Q: Why are you using such large values for the svg element's width and height attributes?

A: With a specified width and height, browsers seem to be happy to scale DOWN the image to fill the container, but refuse to scale UP the image to fill the container. (Isn't that what meet is for in the preserveAspectRatio attribute?!) Without a specified width and height (i.e. using the default values of 100%), Chrome exhibited different behavior for portrait vs. landscape, as described in the previous answer. At least with the way I currently have it, it works exactly like I want in one browser....

Q: I think I can make it work like you want, but I need to wrap the image in an extra non-semantic element. Is that ok?

A: Yes! I'm on board with the drive for HTML that's simple and purely semantic, but pedantry should always have a lower priority than practicality and functionality.

So, again, any thoughts on how I can make it work like I want in other browsers?

share|improve this question
    
AFAIK, it is not really defined how an HTML style property like background-color applies to an SVG object. So it is not surprising that browsers don't agree with each other. The <rect width="100%" height="100%"/> technique is the only cross-browser solution to your problem I think. –  BigBadaboom Nov 26 '13 at 5:04
    
Fundamentally, it's not a question of how to apply the style properties, it's a question of how to calculate the dimensions of the box that contains the image. This should be covered in the spec: w3.org/TR/CSS2/visudet.html (sections 10.3.2, 10.4, 10.6.2, and 10.7). Chrome chooses to honor the 'intrinsic aspect ratio' of the image when calculating the box dimensions, so it shrinks the box to the extent necessary to honor the max-width and max-height constraints and fit the aspect ratio. IE and Firefox calculate the box dimensions ignoring the aspect ratio. –  Craig Nov 28 '13 at 1:26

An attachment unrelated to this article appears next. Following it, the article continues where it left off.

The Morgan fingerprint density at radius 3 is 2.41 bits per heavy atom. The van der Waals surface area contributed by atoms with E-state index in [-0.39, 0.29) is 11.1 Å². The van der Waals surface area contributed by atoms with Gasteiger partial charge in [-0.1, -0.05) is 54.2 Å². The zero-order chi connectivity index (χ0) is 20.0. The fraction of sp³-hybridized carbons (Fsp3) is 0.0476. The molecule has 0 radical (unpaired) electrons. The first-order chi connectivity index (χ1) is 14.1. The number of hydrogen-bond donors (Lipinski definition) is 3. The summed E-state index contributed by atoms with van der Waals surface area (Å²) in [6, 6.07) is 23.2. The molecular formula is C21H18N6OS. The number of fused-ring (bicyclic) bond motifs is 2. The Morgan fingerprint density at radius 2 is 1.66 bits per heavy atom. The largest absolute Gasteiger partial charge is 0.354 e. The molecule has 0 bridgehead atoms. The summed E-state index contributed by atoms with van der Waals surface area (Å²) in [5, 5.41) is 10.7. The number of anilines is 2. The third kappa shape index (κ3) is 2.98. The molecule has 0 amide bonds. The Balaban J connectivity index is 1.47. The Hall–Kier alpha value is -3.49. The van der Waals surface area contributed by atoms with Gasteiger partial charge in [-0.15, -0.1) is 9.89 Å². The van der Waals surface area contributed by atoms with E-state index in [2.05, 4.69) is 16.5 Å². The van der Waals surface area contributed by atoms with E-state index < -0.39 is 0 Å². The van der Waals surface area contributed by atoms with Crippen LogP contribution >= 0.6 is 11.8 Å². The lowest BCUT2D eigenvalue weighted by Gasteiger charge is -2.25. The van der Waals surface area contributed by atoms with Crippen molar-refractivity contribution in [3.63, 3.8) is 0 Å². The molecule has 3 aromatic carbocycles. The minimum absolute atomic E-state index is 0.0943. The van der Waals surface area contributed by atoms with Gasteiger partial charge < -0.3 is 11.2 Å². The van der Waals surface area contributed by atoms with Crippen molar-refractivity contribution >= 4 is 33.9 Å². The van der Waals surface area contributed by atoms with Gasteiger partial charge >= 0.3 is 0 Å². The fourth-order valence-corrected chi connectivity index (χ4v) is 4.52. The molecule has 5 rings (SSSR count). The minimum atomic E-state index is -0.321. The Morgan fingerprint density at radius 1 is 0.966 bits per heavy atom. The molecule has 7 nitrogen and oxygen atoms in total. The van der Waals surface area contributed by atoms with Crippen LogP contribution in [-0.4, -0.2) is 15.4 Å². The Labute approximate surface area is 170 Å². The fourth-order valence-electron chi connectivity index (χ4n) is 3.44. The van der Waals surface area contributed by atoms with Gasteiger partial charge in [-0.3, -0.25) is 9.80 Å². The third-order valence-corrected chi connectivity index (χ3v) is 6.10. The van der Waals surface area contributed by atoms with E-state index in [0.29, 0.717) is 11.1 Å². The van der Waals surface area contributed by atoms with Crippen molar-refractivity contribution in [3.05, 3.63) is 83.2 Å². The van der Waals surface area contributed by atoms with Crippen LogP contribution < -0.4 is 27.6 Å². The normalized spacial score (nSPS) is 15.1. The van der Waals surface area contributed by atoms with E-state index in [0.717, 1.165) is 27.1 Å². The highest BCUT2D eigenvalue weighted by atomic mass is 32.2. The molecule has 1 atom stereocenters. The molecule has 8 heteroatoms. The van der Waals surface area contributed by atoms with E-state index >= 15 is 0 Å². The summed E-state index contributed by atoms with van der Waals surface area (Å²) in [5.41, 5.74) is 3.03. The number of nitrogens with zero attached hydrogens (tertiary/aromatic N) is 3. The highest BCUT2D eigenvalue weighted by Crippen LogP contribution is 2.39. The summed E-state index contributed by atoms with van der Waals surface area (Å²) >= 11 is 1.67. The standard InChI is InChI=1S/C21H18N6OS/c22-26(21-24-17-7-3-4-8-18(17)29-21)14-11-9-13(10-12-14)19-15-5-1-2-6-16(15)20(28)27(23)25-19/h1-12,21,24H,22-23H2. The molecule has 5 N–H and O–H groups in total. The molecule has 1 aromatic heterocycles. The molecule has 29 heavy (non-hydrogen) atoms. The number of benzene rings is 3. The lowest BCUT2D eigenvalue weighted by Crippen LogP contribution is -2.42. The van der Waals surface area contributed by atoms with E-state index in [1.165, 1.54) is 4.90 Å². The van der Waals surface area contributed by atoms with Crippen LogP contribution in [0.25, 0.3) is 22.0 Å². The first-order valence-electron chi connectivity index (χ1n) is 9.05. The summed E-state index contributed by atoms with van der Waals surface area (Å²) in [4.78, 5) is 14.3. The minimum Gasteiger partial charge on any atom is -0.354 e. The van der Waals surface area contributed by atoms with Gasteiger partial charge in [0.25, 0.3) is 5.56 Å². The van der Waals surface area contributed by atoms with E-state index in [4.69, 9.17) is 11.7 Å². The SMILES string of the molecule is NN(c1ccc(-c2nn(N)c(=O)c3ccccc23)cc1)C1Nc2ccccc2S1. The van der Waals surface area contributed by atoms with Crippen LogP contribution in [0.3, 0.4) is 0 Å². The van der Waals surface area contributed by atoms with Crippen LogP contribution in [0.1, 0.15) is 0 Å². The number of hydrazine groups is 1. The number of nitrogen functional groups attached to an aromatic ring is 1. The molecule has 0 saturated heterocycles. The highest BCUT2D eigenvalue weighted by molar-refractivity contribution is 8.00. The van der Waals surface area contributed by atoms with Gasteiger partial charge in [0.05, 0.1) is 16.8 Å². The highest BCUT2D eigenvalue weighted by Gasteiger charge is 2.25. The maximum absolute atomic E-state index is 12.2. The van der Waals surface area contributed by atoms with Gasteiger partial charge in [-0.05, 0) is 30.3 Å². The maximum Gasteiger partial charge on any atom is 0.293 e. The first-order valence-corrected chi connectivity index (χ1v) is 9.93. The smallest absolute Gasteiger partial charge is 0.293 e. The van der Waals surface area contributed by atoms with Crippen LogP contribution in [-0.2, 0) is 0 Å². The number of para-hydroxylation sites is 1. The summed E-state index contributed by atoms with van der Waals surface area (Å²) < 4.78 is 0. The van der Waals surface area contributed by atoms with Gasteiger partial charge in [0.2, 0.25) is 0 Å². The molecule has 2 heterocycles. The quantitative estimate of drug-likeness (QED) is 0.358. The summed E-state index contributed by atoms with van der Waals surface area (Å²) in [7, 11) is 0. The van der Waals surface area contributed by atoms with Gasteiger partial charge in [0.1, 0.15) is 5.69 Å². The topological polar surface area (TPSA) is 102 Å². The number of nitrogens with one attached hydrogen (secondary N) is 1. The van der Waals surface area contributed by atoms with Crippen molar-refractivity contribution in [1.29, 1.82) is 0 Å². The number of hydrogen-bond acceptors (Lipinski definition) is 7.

Perhaps it is a difference of opinion as to whether the SVG viewBox attribute constitutes an 'intrinsic ratio'. I (and the Chrome developers, apparently) think it should. However, I can see an argument that the 'preserveAspectRatio' attribute specifies behavior allowing the viewBox aspect ratio to be ignored. –  Craig Nov 28 '13 at 1:32

1 Answer 1

up vote 1 down vote accepted

I can't find any consistent way to do this with only CSS. I did, however, find a solution that works across browsers using SVG.

I added a <rect/> that fills the entire width and height behind your drawing. Then I used CSS to set that <rect/>'s fill to use the same color you assigned to the SVG element's background-color.

My updated JSFiddle

Tested and working in Google Chrome v31.0.1650.57 (1650.57), Safari v7.0 (9537.71), and Firefox v23.0 (2313.7.30) on OS X 10.9 (13A603)

share|improve this answer
    
Thanks, Tyler. If I have to add additional SVG elements to make it work, I will, so thanks for the idea. However, I'd prefer to use CSS backgrounds instead, for the reasons specified in the first Q&A above (which I just augmented). If nobody comes up with a solution that doesn't involve adding additional SVG elements, I'll accept your solution, but I want to give it a day or two first. –  Craig Nov 25 '13 at 23:50
    
@Craig — Works for me. I'm also interested in any solutions that use pure CSS to accomplish this. –  Tyler Eich Nov 26 '13 at 3:30